↓ Skip to main content

A graphical tool for locating inconsistency in network meta-analyses

Overview of attention for article published in BMC Medical Research Methodology, March 2013
Altmetric Badge

About this Attention Score

  • Above-average Attention Score compared to outputs of the same age (54th percentile)
  • Average Attention Score compared to outputs of the same age and source

Mentioned by

twitter
3 tweeters

Citations

dimensions_citation
140 Dimensions

Readers on

mendeley
84 Mendeley
citeulike
1 CiteULike
Title
A graphical tool for locating inconsistency in network meta-analyses
Published in
BMC Medical Research Methodology, March 2013
DOI 10.1186/1471-2288-13-35
Pubmed ID
Authors

Ulrike Krahn, Harald Binder, Jochem König

Abstract

In network meta-analyses, several treatments can be compared by connecting evidence from clinical trials that have investigated two or more treatments. The resulting trial network allows estimating the relative effects of all pairs of treatments taking indirect evidence into account. For a valid analysis of the network, consistent information from different pathways is assumed. Consistency can be checked by contrasting effect estimates from direct comparisons with the evidence of the remaining network. Unfortunately, one deviating direct comparison may have side effects on the network estimates of others, thus producing hot spots of inconsistency.

Twitter Demographics

The data shown below were collected from the profiles of 3 tweeters who shared this research output. Click here to find out more about how the information was compiled.

Mendeley readers

The data shown below were compiled from readership statistics for 84 Mendeley readers of this research output. Click here to see the associated Mendeley record.

Geographical breakdown

Country Count As %
Germany 1 1%
Netherlands 1 1%
France 1 1%
United Kingdom 1 1%
Denmark 1 1%
Unknown 79 94%

Demographic breakdown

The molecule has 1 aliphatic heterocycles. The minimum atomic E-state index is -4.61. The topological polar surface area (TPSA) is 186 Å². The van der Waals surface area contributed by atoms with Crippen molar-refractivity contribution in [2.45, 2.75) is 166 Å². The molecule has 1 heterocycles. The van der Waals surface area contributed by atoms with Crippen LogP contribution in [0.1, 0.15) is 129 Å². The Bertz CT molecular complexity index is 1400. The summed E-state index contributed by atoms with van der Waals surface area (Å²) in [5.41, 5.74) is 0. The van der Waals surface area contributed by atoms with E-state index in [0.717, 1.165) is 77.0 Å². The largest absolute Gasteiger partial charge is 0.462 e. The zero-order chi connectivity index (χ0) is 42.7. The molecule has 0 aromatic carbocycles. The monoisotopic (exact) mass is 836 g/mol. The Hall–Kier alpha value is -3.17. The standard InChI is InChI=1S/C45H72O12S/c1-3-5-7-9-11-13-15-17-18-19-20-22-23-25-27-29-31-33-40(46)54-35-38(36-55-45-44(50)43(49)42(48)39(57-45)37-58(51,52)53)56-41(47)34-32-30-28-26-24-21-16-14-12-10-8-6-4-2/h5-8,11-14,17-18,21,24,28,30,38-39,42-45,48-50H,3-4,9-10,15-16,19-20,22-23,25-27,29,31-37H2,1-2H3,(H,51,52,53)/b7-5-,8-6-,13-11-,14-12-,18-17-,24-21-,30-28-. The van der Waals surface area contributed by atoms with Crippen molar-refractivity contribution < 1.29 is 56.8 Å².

Readers by professional status Count As %
Researcher 21 25%
Student > Ph. D. Student 19 23%
Professor > Associate Professor 7 8%
Other 6 7%
Student > Master 6 7%
Other 20 24%
Unknown 5 6%
Readers by discipline Count As %
Medicine and Dentistry 30 36%
Mathematics 19 23%
Agricultural and Biological Sciences 5 6%
Arts and Humanities 3 4%
Psychology 3 4%
Other 16 19%
Unknown 8 10%

Attention Score in Context

This research output has an Altmetric Attention Score of 2. This is our high-level measure of the quality and quantity of online attention that it has received. This Attention Score, as well as the ranking and number of research outputs shown below, was calculated when the research output was last mentioned on 17 January 2015.
All research outputs
#6,352,414
of 11,344,222 outputs
Outputs from BMC Medical Research Methodology
#562
of 959 outputs
Outputs of similar age
#57,523
of 128,542 outputs
Outputs of similar age from BMC Medical Research Methodology
#22
of 36 outputs
Altmetric has tracked 11,344,222 research outputs across all sources so far. This one is in the 43rd percentile – i.e., 43% of other outputs scored the same or lower than it.
So far Altmetric has tracked 959 research outputs from this source. They typically receive more attention than average, with a mean Attention Score of 7.8. This one is in the 39th percentile – i.e., 39% of its peers scored the same or lower than it.
Older research outputs will score higher simply because they've had more time to accumulate mentions. To account for age we can compare this Altmetric Attention Score to the 128,542 tracked outputs that were published within six weeks on either side of this one in any source. This one has gotten more attention than average, scoring higher than 54% of its contemporaries.
We're also able to compare this research output to 36 others from the same source and published within six weeks on either side of this one. This one is in the 36th percentile – i.e., 36% of its contemporaries scored the same or lower than it.